The million-dollar question
SOURCE: http://www.guardian.co.uk/media/2009/feb/23/british-film-industry-funding-slumdog-millionaire The Guardian, Monday 23 February 2009
Homegrown movies are attracting audiences and accolades and yet the industry is under threat - with even Slumdog backer Film4 facing uncertainty. So is there a future for British film? Stephen Armstrong reports
On the face of it, times couldn't be better for British film - with Slumdog Millionaire's awards success so far adding to a huge growth in audiences. Cinema admissions are bucking the downturn trend, as figures released last week proved - the UK box office had the strongest January performance for five years with takings of £100m, according to Nielsen EDI, while total admissions rose 7.7% year on year.
At least three major Hollywood productions start shooting in the UK this year - Gulliver's Travels, Nottingham, and Harry Potter and the Deathly Hallows - as well as Film4's post-Slumdog projects such as Peter Jackson's and DreamWorks's film of The Lovely Bones and Sam Taylor Wood's Lennon biopic, Nowhere Boy.
Behind the scenes, however, there are problems - TV and DVD revenues have fallen, the credit crunch has stopped British banks lending to indie producers, and the consequent delays are threatening to wipe out indie productions before they've even started. There are those who fear a more fundamental threat in 2009 - that a possible merger between Channel 4 and BBC Worldwide could permanently damage both BBC Films and Film4. If it does, Slumdog, In Bruges and Revolutionary Road could be the last of their kind.
"I'm concerned we're at a tipping point for British film," says Andy Harries, chief executive of Left Bank and producer of 2006's Oscar-nominated movie The Queen as well as next month's The Damned Utd. "The future is very uncertain. C4 and the BBC are the only source of funds for anyone who isn't Working Title and when times are tough for broadcasters a film company can look like a bit of a luxury."
Reports last week suggested that merger talks had settled on a joint venture between C4 and BBCWW, combining E4, More4 and Film4 with various BBC digital channels. The move worries John Woodward, chief executive of the UK Film Council: "We only have a few sources of funding for riskier projects in the UK - us, BBC Films, Film4 and a couple of others," he explains. "Any suggestion that we reduce that would be very damaging."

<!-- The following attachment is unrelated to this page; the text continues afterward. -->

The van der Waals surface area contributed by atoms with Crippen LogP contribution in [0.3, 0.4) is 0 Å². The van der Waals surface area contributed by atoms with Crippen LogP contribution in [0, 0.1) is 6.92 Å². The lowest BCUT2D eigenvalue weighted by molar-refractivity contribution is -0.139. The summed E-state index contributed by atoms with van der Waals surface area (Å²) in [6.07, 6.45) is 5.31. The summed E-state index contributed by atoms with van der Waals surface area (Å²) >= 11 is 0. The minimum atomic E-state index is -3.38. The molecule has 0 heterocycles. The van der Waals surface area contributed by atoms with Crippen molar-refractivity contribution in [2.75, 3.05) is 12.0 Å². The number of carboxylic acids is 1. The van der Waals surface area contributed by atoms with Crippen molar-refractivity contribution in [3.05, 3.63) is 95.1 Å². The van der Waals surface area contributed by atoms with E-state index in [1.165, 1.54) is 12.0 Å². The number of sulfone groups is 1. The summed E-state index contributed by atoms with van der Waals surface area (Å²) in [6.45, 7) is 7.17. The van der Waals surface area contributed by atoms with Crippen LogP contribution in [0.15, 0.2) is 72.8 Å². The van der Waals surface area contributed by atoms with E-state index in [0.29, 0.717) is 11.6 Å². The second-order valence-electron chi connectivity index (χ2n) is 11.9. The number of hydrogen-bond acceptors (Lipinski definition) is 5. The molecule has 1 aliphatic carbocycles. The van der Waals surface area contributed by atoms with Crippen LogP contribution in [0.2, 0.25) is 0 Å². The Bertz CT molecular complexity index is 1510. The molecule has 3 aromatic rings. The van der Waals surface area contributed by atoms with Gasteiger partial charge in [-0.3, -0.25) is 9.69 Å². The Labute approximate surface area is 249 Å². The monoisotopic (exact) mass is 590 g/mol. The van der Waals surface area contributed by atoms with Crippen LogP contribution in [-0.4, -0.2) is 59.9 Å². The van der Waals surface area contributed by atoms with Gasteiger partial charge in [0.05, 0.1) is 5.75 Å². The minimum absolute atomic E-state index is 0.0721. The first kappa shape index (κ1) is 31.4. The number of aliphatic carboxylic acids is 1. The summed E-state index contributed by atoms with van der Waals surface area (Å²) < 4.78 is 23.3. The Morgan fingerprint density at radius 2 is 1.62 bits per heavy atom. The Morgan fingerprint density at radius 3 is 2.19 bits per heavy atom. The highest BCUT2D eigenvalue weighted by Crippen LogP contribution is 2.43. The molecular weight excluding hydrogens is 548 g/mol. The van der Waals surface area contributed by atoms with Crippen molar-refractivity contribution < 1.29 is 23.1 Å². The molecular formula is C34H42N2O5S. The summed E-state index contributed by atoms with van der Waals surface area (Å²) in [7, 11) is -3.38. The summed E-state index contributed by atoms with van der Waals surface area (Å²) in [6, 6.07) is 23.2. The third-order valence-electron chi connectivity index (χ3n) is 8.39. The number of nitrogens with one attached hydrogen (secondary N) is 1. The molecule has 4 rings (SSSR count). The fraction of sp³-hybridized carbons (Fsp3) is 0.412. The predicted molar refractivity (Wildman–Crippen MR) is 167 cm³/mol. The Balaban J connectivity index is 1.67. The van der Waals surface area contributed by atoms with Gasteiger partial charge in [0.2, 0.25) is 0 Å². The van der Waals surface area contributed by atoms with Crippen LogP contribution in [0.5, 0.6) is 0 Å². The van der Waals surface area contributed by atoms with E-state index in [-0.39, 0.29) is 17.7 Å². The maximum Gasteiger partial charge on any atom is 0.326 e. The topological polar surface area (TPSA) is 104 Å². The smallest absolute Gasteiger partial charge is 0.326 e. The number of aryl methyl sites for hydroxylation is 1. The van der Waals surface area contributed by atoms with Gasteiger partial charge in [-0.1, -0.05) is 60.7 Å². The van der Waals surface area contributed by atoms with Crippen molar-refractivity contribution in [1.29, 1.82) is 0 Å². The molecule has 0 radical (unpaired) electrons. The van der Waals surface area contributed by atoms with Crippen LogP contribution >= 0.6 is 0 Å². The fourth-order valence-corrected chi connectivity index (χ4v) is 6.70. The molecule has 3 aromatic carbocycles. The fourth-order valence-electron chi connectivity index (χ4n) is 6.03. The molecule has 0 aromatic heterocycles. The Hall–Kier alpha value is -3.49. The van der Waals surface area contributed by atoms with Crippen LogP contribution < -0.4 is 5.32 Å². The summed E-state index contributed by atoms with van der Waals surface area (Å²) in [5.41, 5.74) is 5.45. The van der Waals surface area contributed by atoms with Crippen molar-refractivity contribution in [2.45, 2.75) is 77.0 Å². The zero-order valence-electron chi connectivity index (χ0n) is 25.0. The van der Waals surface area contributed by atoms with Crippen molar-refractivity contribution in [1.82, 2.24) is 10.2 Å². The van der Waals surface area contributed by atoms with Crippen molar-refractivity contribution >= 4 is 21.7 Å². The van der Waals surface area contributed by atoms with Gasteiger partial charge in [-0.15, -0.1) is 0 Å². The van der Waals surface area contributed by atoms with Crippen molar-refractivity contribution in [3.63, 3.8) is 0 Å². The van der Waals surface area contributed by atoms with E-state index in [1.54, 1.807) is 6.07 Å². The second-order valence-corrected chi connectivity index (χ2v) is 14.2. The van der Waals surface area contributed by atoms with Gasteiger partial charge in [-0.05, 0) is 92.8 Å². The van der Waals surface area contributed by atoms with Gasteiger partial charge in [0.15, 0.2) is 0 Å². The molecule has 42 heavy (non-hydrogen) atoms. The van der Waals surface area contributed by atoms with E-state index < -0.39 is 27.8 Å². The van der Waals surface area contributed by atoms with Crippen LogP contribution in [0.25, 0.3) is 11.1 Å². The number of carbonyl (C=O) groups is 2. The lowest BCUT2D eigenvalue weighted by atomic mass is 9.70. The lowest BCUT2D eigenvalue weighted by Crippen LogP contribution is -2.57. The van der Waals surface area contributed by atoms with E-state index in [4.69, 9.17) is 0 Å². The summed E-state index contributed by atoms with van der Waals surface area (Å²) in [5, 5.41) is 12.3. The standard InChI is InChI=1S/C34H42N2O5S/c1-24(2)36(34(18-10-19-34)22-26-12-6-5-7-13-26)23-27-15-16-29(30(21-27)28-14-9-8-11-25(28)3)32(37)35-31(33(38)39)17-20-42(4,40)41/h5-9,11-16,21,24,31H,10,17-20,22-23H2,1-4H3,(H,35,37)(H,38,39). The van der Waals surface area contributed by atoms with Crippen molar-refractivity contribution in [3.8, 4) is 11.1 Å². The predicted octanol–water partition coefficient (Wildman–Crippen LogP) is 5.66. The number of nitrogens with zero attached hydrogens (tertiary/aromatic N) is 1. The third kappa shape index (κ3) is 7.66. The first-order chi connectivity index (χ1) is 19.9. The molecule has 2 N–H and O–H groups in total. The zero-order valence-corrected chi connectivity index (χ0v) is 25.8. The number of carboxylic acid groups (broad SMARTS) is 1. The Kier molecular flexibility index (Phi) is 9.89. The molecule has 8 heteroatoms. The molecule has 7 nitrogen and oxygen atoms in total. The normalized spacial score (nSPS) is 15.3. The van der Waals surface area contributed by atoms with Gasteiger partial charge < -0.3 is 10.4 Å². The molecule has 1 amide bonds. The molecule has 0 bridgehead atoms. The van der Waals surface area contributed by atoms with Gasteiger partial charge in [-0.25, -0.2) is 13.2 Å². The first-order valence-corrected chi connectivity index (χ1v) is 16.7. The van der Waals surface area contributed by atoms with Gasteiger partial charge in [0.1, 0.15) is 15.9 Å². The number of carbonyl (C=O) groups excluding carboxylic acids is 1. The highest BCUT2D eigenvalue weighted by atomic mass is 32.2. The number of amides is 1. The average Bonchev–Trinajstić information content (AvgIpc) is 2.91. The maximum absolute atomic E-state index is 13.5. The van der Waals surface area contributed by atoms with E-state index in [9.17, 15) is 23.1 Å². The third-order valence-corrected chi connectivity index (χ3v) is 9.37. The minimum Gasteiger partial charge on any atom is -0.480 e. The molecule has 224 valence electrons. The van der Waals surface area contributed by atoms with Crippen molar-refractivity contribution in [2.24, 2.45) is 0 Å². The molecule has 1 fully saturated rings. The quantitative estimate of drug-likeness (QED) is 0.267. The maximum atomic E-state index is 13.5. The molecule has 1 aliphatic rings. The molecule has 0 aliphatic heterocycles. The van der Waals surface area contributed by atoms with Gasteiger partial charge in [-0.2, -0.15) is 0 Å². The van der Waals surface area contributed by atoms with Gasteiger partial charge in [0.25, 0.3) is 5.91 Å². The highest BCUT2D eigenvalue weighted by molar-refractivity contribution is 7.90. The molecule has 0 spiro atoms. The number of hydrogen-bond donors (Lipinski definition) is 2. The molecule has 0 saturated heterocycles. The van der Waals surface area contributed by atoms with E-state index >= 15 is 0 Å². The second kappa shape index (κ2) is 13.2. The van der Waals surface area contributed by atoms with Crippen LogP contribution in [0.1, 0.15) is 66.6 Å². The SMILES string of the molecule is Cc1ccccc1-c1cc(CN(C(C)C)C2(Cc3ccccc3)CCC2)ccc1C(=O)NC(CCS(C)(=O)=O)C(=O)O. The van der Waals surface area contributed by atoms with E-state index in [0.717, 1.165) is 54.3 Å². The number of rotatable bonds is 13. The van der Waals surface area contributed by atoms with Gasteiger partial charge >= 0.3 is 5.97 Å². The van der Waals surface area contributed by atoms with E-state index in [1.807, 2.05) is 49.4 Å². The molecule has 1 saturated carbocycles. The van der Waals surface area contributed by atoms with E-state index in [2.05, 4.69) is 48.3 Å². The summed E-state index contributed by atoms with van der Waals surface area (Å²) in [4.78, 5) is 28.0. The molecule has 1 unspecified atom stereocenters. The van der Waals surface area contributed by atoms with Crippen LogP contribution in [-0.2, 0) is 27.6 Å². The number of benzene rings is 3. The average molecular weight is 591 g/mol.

Harries also fears a separation of Film4 and C4 could damage talent. "TV and film are so intertwined in the UK," he argues. "Channel 4 are arguing they should survive based on their PSB remit - well, if Channel 4 were to go, what would I miss most? The films.
"Inside the BBC, without [former fiction head] Jane Tranter there's no one leading the creative tub-thumping for film, while all the indicators were that Film4 had more than a whiff of endangered species about it until the huge success of Slumdog."
The woman behind Slumdog is Tessa Ross - C4's controller of film and drama. She famously bought the rights to the book after reaching chapter three of the unpublished manuscript. Then she quickly packed The Full Monty's Simon Beaufoy off to Mumbai to research the screenplay. She believes a proposed merger would bring significant change.
"I don't think change is bad if there's a wholehearted great vision that carries us through it," she says. "I have an overview of film and telly. I have a brilliant head of drama and she makes all her own decisions. I can help if necessary, but most importantly - and this is the point about telly making film - I say here is a single door. Inside we make telly and we make film. Drama, documentaries, arts - all our commissioning editors work with talent that has aspirations to make film."
Ross highlights Four Lions - Chris Morris's film about British jihadis, currently in pre-production - as an example of this relationship. TV companies rejected the script but it found funding through WarpX - a Film4/UK Film Council joint project with the Sheffield-based indie Warp - that can finance three low-budget films a year.
"The point of public money is to make stuff that the market doesn't want to make," she argues. "You need the freedom to take risks because that's always where the biggest British hits come from. I'm not making derivative films - that feels cynical and the studios do it better than us. So you can't work at market rate - and with Slumdog that meant working with [the production company] Celador to pay more than the market would."